Why Is Public School Curriculum Still Whites Only?

Written By Megan Hester

Do an internet search for children’s books by or about people of color, and you will find dozens of lists with hundreds of books, including the 1,000 Black Girl Books compiled by 13-year old Marley Dias. In fact, if you search “children’s book author” together with any number of diverse ethnicities, in seconds you can find excellent books by and about people of those backgrounds.  

The children’s book publishing industry is still dominated by White authors and White characters: only 15% of children’s books published in 2017 were by authors of color. However, because of the volume of the industry, that small percentage still represents 550 children’s books published by authors of color in 2017 alone and almost 3,000 books over the past decade. That is more than enough to find plenty of gems to populate a curriculum or book list.

How diverse are public school curricula and book lists?

This fall, at the request of the NYC Coalition for Educational Justice (CEJ), the NYU Metro Center analyzed three elementary school resources prominent in New York City schools:

  • the Teachers College Reading and Writing Project (widely promoted by former Chancellor Fariña),
  • the Pearson ReadyGen curriculum (the only elementary school curriculum recommended on the New York City Department of Education’s website),
  • and the Scholastic booklist (regularly sent home in backpacks and promoted at parent-teacher nights and school events).

We wanted to see to what extent these commonly-used curricula represent the diversity of New York City students.

Finding 1: White authors are massively over-represented and authors of color are virtually absent.  

 

 

 

These averages conceal even greater disparities for certain grades and identities:

  • In the ReadyGen 4th grade curriculum, there are 10 White authors, 1 Black author, and no Latinx or Asian authors
  • In the Teachers College 4th grade curriculum, there are 11 White authors and no authors of color
  • In the central text of the Core Knowledge curriculum that the NYC DOE recommends for Pre-K, 8 out of 10 stories are of European origin
  • Of the 42 books on the Scholastic elementary booklist, only 3 were written by women of color   

Finding 2: The authors of curriculum materials are also overwhelmingly White.

Of the 67 contributing authors of the Teachers College Units of Study curriculum, it appears that 2 are African-American, 3 are Latinx, and 2 are Asian, while 60 (90%) are White. Four of the five (80%) named authors of the Pearson ReadyGen curriculum are White.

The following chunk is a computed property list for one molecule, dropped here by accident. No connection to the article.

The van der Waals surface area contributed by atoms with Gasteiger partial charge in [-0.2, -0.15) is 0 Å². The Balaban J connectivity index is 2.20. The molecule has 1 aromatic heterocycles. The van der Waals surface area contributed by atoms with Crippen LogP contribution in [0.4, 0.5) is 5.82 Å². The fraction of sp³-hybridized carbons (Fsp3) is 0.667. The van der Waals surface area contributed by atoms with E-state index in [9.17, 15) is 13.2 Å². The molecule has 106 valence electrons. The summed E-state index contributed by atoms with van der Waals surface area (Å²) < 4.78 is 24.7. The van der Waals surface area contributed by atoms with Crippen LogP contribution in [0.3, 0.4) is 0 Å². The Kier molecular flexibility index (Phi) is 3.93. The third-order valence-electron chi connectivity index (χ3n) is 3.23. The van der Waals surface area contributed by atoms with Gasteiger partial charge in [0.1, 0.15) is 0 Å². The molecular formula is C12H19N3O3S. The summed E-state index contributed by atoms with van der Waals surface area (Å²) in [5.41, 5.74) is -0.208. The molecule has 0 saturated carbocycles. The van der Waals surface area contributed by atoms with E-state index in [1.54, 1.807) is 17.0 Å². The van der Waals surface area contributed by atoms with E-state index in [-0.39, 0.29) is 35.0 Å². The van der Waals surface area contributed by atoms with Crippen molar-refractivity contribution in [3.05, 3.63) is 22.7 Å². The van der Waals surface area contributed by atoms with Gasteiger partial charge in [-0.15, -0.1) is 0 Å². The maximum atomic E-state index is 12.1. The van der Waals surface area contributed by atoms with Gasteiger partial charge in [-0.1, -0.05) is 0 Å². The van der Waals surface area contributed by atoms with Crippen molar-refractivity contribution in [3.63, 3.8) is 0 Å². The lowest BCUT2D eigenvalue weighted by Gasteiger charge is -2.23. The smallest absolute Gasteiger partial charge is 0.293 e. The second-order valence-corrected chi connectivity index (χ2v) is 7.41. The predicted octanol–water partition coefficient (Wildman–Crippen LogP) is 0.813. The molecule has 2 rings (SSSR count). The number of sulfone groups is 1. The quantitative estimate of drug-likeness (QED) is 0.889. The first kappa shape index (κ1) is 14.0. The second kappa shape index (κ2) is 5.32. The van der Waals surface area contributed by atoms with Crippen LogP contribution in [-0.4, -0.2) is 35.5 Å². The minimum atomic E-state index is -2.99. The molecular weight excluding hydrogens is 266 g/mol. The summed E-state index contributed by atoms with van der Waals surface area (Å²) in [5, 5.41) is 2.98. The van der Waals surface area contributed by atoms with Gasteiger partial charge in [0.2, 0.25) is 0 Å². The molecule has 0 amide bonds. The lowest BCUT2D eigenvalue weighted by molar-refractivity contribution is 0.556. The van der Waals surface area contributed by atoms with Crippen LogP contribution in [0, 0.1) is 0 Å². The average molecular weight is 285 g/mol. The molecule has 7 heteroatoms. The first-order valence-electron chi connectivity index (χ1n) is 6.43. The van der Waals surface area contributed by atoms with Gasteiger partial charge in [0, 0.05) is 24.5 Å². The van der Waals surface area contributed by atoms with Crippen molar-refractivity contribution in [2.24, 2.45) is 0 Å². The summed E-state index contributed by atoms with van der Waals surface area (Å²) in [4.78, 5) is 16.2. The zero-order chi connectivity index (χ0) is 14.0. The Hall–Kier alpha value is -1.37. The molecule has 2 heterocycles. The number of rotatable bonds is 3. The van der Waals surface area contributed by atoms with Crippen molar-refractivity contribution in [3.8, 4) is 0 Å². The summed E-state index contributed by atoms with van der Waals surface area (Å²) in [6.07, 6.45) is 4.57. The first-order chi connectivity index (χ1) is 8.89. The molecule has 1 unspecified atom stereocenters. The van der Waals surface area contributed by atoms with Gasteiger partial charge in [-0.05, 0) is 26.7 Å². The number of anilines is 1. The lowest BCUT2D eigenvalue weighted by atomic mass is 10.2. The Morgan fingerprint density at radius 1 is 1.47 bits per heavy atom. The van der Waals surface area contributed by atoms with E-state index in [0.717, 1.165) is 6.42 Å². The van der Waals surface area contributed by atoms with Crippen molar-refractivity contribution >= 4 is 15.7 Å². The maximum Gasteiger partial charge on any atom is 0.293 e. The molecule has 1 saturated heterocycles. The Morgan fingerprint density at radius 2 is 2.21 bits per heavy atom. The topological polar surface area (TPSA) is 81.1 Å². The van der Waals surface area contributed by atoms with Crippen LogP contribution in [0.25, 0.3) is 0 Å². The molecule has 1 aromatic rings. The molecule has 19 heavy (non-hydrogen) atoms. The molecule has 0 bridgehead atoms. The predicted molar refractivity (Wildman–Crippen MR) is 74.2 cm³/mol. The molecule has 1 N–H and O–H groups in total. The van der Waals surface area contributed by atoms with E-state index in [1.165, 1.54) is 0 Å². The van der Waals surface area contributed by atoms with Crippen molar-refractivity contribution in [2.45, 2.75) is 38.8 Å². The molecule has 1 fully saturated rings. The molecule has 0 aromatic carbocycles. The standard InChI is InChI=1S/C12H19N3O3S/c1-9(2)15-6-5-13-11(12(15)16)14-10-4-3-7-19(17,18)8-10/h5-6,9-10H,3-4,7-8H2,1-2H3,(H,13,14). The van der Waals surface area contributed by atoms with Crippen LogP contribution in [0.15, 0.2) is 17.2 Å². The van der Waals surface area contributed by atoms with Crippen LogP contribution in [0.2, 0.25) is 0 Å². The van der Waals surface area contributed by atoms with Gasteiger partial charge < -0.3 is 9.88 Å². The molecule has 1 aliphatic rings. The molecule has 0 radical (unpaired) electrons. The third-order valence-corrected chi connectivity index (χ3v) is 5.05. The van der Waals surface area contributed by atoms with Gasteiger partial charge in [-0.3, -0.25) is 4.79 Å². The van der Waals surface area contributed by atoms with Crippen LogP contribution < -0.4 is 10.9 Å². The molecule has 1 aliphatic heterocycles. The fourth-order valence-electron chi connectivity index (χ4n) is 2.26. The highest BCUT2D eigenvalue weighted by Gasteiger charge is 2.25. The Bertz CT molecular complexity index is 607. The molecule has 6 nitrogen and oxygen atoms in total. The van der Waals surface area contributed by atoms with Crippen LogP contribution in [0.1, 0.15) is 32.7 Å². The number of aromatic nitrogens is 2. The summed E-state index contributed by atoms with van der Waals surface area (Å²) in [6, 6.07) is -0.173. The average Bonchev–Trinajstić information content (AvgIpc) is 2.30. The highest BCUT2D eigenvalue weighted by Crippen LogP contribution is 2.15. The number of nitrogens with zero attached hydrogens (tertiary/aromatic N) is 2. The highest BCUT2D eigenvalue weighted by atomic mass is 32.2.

Finding 3: The cover images of the books — which we used as a proxy for the central character — had greater representation of Black characters, but White characters are still vastly over-represented, and Latinx and Asian characters are still virtually absent.

Even in books featuring characters of color, their stories are largely being told by White authors:

  • 8 out of 10 cover characters of color in the ReadyGen curriculum were written by White authors
  • 8 of 11 cover characters of color in the Teachers College curriculum were written by White authors
  • All the cover characters of color in the Pre-K Scholastic booklist are written by White authors

Since this analysis in October, we have repeated it with several other commonly-used curricula and found the same pattern.

So why is public school curriculum still dominated by White authors and characters, when there are plenty of high-quality children’s books by and about people of color?

This type of White-dominated curriculum ignores decades of research showing that students learn best when they feel connected to the content of their learning, and when their own identities are reflected. Perhaps the best example of this is in Tucson, AZ, where students who participated in the Mexican-American Studies program had significantly greater test scores in math, reading, and writing and were significantly more likely to graduate from high school. They were more engaged in literature and history lessons, and more likely to have a positive perception of their ability to succeed in math and science. There are dozens of other studies from across the country showing similar results (see Browman, 2011; Butler-Barnes, 2017; Carter, 2008; Dee & Penner 2016; Morell, 2013).

Parents from CEJ released this curriculum analysis and are using it to highlight the prevalence of White-dominated curriculum and call for a revamp of public school curriculum to reflect the rich diversity of NYC students. In support of this effort, the NYU Metro Center will be releasing a Culturally Responsive Curriculum Scorecard that parents, educators, and students in NYC and across the country can use to evaluate the extent and manner in which their curriculum represents diverse populations.

Children’s books have traditionally played a role in socialization — teaching children how to think, how to act, and how to feel about themselves, others, and the world. Unfortunately, the erasure, dehumanization, marginalization, and whitewashing of people of color have been a persistent part of that tradition. We live in a time when there is a wealth of beautiful, thoughtful and nuanced children’s books by and about people of color, and there is no reason for curriculum that doesn’t represent the identities and experiences of all children. Parents are calling on districts and curriculum publishers to step up.

Megan Hester has worked in the education justice movement for two decades as an organizer, trainer, and researcher. She directs the Education Justice Research and Organizing Collaborative (EJ-ROC) at NYU Metro Center, which provides research, policy, data analysis, and strategic support to parent and youth organizing groups across the country.

Thanks to Charlotte Dubiel and Alyana Vera for their careful research on this project.